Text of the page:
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How to open a MS Access Edit Form without showing a record

I'm trying to eliminate users from typing over existing data on a record in an edit form...Not an Add Form, but an Edit Form.  Therefore, I would like the EDIT form to open without any records showing (not an add form).  Then, of course, they select the correct record using a combo box.  I once knew this trick, but lost it over the years.  Any ideas out there?
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Trudger58
Asked:
Trudger58
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1 Solution
 
frankyteeCommented:
use an unbound form with an unbound combo box (empty control source) in the forms header. this combo box has its ROWSOURCE set to whatever field you want the user to select (customer_id whatever etc). in the after update event of combo, create a recordset based on the drop box and populate the other controls (textboxes) etc with the values from the recordset.
then have a "save" button so when user clicks, the underlying table gets updated with the values from your form controls etc
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frankyteeCommented:
of course the form controls (textboxes displaying your fields etc) are also unbound
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Jeffrey CoachmanMIS LiasonCommented:
Trudger58,

Or, you could send them to a new record when the form opens, with all the controls locked.
(*No*, this will not be an Add Form, ...all the recorde will be accessible)
;-)
...Then unlock the controls once a selection is made in the combobox.

I have attached a sample

JeffCoachman
AccessEEQ23506573OpenEditFormBla.mdb
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peter57rCommented:
I guess the 'trick' you are thinking of might be the way you set the recordsource.

If you set a where clause to return no records  (select * from mytable where 1=2)  then you will have no record visible.  Unfortunately, if you have switched off Allowadditions then you will not see any bound controls either until you select something from the combo.  
In the combo afterupdate event you set the recordsource to a single record.
"Select * from mytable where id =" & me.cbocomboname
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Jim Dettman (Microsoft MVP/ EE MVE)PresidentCommented:


  Besides manipulating the recordsource, you can also set the dataentry property to true.  When set to true, the form opens with only a blank record showing.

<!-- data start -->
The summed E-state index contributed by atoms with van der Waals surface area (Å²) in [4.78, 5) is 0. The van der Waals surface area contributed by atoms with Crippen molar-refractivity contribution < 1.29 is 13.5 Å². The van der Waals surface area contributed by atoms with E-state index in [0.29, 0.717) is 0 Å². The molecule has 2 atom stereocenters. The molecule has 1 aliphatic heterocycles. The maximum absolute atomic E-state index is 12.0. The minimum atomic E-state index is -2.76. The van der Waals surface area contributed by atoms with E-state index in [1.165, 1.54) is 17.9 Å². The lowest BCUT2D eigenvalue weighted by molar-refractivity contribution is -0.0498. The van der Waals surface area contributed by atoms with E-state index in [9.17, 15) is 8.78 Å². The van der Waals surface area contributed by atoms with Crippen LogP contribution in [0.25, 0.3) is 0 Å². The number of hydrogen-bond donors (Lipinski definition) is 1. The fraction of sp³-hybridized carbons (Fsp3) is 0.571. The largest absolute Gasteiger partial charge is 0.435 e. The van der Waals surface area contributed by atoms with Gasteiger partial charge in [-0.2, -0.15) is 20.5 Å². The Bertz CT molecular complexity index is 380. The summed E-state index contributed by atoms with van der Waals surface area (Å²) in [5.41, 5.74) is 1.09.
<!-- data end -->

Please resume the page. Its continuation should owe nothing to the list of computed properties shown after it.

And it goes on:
JimD.
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Jim HornMicrosoft SQL Server Developer, Architect, and AuthorCommented:
The easiest method to pull this off would be JDettman's setting the .DataEntry property to true or false on form open.

JeffCoachman's 'roll your own' by setting each control's Locked property to True or False works too, albeit it's a bunch more coding, but depending on your situation if you have a ton of stuff going on in your form that may be needed.
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Trudger58Author Commented:
Thanks!  This will do for now, however, I recall a simple module being called on the OnOpen for the form that set the value of the primary key to either blank or null.  If y'all run across anything like that, let me know.  Thanks again.
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Jim Dettman (Microsoft MVP/ EE MVE)PresidentCommented:
<<albeit it's a bunch more coding, but depending on your situation if you have a ton of stuff going on in your form that may be needed. >>

  Not really, check this out.

JimD.
Function LockForm(FormName As String)
  
  Dim frm As Form
 
  Set frm = Forms(FormName)
  LockForm = StdLockForm(frm, True)
 
End Function
 
 
Function StdLockForm(frm As Form, intState As Integer)
  
  'Lock/unlock all the fields in the detail section of the form that are enabled.
 
  Dim intL As Integer              'Generic loop counter
  Dim intCount As Integer          'Number of controls on the form
   
  intCount = frm.Count             'Find out how many controls are on the form
 
  On Error Resume Next
  For intL = 0 To intCount - 1      'Step thru all controls on the form
    If (frm(intL).Section = False) Then 'Don't do any control execpt those in the detail section
        If (frm(intL).Enabled = True) Then frm(intL).Locked = intState   'Set 'Locked' property to proper state
    End If
  Next intL
  On Error GoTo 0
 
End Function

Open in new window

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Jeffrey CoachmanMIS LiasonCommented:
Trudger58,

As you can see there are many way to do this.
Switching modes while the form is open is always tricky (at least for me)
You always have to balance:
What the user will need to do, what they might want to do, and what you don't want them to do.
;-)

JeffCoachman

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